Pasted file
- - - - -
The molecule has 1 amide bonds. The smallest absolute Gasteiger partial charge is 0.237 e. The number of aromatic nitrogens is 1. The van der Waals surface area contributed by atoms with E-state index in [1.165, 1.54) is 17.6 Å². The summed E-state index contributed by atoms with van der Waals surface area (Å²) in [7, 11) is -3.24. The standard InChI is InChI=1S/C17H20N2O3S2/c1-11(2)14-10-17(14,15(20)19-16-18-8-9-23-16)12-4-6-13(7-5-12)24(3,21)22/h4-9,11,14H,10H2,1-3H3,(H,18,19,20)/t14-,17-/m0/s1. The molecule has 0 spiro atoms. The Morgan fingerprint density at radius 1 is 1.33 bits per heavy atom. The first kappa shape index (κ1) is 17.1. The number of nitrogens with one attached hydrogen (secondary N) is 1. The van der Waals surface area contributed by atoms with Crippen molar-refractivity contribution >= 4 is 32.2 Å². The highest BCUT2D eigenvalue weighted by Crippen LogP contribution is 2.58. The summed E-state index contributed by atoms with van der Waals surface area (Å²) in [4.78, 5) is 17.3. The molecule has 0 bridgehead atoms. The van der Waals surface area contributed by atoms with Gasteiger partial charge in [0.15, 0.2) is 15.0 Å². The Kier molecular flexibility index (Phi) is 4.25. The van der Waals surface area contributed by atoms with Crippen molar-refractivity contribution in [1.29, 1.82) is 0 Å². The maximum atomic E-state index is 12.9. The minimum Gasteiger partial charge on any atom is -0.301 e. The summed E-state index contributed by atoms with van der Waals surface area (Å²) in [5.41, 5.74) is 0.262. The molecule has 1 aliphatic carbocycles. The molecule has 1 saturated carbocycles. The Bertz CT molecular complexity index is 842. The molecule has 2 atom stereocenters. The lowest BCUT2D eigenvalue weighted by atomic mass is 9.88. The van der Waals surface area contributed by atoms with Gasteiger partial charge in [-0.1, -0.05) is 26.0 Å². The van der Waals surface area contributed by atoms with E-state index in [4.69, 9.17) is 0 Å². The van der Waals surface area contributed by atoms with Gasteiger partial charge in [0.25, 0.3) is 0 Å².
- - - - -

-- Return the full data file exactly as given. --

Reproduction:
The molecule has 1 amide bonds. The smallest absolute Gasteiger partial charge is 0.237 e. The number of aromatic nitrogens is 1. The van der Waals surface area contributed by atoms with E-state index in [1.165, 1.54) is 17.6 Å². The summed E-state index contributed by atoms with van der Waals surface area (Å²) in [7, 11) is -3.24. The standard InChI is InChI=1S/C17H20N2O3S2/c1-11(2)14-10-17(14,15(20)19-16-18-8-9-23-16)12-4-6-13(7-5-12)24(3,21)22/h4-9,11,14H,10H2,1-3H3,(H,18,19,20)/t14-,17-/m0/s1. The molecule has 0 spiro atoms. The Morgan fingerprint density at radius 1 is 1.33 bits per heavy atom. The first kappa shape index (κ1) is 17.1. The number of nitrogens with one attached hydrogen (secondary N) is 1. The van der Waals surface area contributed by atoms with Crippen molar-refractivity contribution >= 4 is 32.2 Å². The highest BCUT2D eigenvalue weighted by Crippen LogP contribution is 2.58. The summed E-state index contributed by atoms with van der Waals surface area (Å²) in [4.78, 5) is 17.3. The molecule has 0 bridgehead atoms. The van der Waals surface area contributed by atoms with Gasteiger partial charge in [0.15, 0.2) is 15.0 Å². The Kier molecular flexibility index (Phi) is 4.25. The van der Waals surface area contributed by atoms with Crippen molar-refractivity contribution in [1.29, 1.82) is 0 Å². The maximum atomic E-state index is 12.9. The minimum Gasteiger partial charge on any atom is -0.301 e. The summed E-state index contributed by atoms with van der Waals surface area (Å²) in [5.41, 5.74) is 0.262. The molecule has 1 aliphatic carbocycles. The molecule has 1 saturated carbocycles. The Bertz CT molecular complexity index is 842. The molecule has 2 atom stereocenters. The lowest BCUT2D eigenvalue weighted by atomic mass is 9.88. The van der Waals surface area contributed by atoms with Gasteiger partial charge in [-0.1, -0.05) is 26.0 Å². The van der Waals surface area contributed by atoms with E-state index in [4.69, 9.17) is 0 Å². The van der Waals surface area contributed by atoms with Gasteiger partial charge in [0.25, 0.3) is 0 Å².